Coronavirus: Six Bolivian Ministers, President Áñez, Infected

  • The health system and funeral companies are overwhelmed.
  • In addition to a third of the transitional government, the president of the central bank, seven deputy ministers, and a dozen parliamentarians are also ill.
  • There is debate to further postpone elections, scheduled for September 3.

Six ministers of the interim government of Bolivia, and the President, Jeanine Áñez, have been isolated or hospitalized in recent days for contracting the coronavirus. The last to report their contagion were Karen Longaric, Minister of Foreign Affairs, and Oscar Ortiz, Minister of Economy.

The COVID-19 pandemic in Bolivia began when its first two cases were confirmed on 10 March 2020 in the departments of Oruro and Santa Cruz. As of July 10, there are 50,867 confirmed cases and 1,898 deaths.

Both announced on Monday, while the country is facing the worst of the health emergency. The health system and funeral companies are overwhelmed, and the authorities plan to intervene or expropriate some private clinics and cemeteries. Some analysts have called this measure “a desperate move.”

With 48,187 cases and 1,807 deaths from COVID-19, the controversy over the election date— scheduled for September 3— becomes more acute. In addition to the president and six members of her cabinet (one third of the government), the president of the central bank, seven deputy ministers, and a dozen parliamentarians are also ill.

That includes the President of the Assembly, Eva Copa, leader of the party of ex-president Evo Morales, the Movement for Socialism (MAS). Congressman Julio Jiménez Llanque, of the same political party, passed away a week ago from complications from the infection.

On July 10, the Minister of Health, Eidy Roca, announced that he was COVID-19 positive. The woman showed  symptoms and has been temporarily replaced at the head of the ministry, a key place in this situation, by the Defense holder Luis Fernando López.

Despite the pandemic, one of the main presidential candidates, former President Carlos Mesa, said that the executive “is decimated by the coronavirus,” and added that Áñez is blocked by MAS because, in his opinion, Morales’ party controls the legislative and the judiciary.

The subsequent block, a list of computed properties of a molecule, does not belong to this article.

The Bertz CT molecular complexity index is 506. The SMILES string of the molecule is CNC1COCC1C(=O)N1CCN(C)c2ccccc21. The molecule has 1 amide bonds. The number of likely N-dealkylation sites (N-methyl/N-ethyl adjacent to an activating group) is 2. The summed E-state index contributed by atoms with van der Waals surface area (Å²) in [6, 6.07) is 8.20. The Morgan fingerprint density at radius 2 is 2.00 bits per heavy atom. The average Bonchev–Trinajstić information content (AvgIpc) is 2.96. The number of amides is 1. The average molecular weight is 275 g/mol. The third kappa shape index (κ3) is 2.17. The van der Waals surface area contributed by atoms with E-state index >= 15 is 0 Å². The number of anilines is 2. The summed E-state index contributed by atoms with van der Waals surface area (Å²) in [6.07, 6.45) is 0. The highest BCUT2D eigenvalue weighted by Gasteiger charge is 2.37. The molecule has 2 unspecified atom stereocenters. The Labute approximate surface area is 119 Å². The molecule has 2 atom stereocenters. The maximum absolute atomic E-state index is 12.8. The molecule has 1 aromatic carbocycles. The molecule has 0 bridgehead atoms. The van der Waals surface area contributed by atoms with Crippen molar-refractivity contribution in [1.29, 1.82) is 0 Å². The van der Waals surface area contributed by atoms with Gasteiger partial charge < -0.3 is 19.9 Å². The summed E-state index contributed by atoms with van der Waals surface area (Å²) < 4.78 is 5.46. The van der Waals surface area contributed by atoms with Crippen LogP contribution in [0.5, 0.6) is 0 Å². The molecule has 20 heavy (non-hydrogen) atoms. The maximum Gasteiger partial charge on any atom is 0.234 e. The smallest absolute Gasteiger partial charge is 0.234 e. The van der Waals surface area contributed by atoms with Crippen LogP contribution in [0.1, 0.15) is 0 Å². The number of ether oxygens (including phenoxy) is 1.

The former president argues that, at this moment, the country “has two governments,” and called for immediate elections to overcome the lacuna in the government. On his part, the National Unity Front political party boss, Samuel Doria Medina, asked to postpone the vote, owing to the Coronavirus pandemic. This is also the position of the majority of presidential candidates in the country.

Jeanine Áñez is a Bolivian politician and lawyer who has served as the interim President of Bolivia since November 2019, after the resignation of the Government of Evo Morales. On 9 July 2020, Áñez disclosed that she had tested positive for the coronavirus.

Áñez took over from Evo Morales, deposed last November 10, with the mission of organizing for fresh presidential elections. It took her a long time to announce the elections, initially scheduled for May 3, and then postponed due to the pandemic. As a result, she has remained in power until now.

Initially, her transitional government took vigorous containment measures, which kept the number of infections and deaths low. However, these restrictions had to be partially lifted, due to protests that erupted in poorer neighborhoods, where protesters asked to return to work.

The “dynamic quarantine,” in which the country has lived since the end of May, has left the decisions on confinement in the hands of local governments. The city that is currently suffering the worst effects of the pandemic is Cochabamba, where the Interior Minister, Arturo Murillo, has anticipated that the state will “intervene or expropriate” a private clinic and a cemetery to strengthen public services.

Murillo wants to do the same in Santa Cruz de la Sierra, the most affected metropolis in the country. The procedure by which the government will implement these initiatives is still not known. To be completely legal, they will require the approval of the legislative assembly, dominated by the opposition, which, however, is currently closed for quarantine.

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Vincent Ferdinand

News reporting is my thing. My view of what is happening in our world is colored by my love of history and how the past influences events taking place in the present time.  I like reading politics and writing articles. It was said by Geoffrey C. Ward, "Journalism is merely history's first draft." Everyone who writes about what is happening today is indeed, writing a small part of our history.

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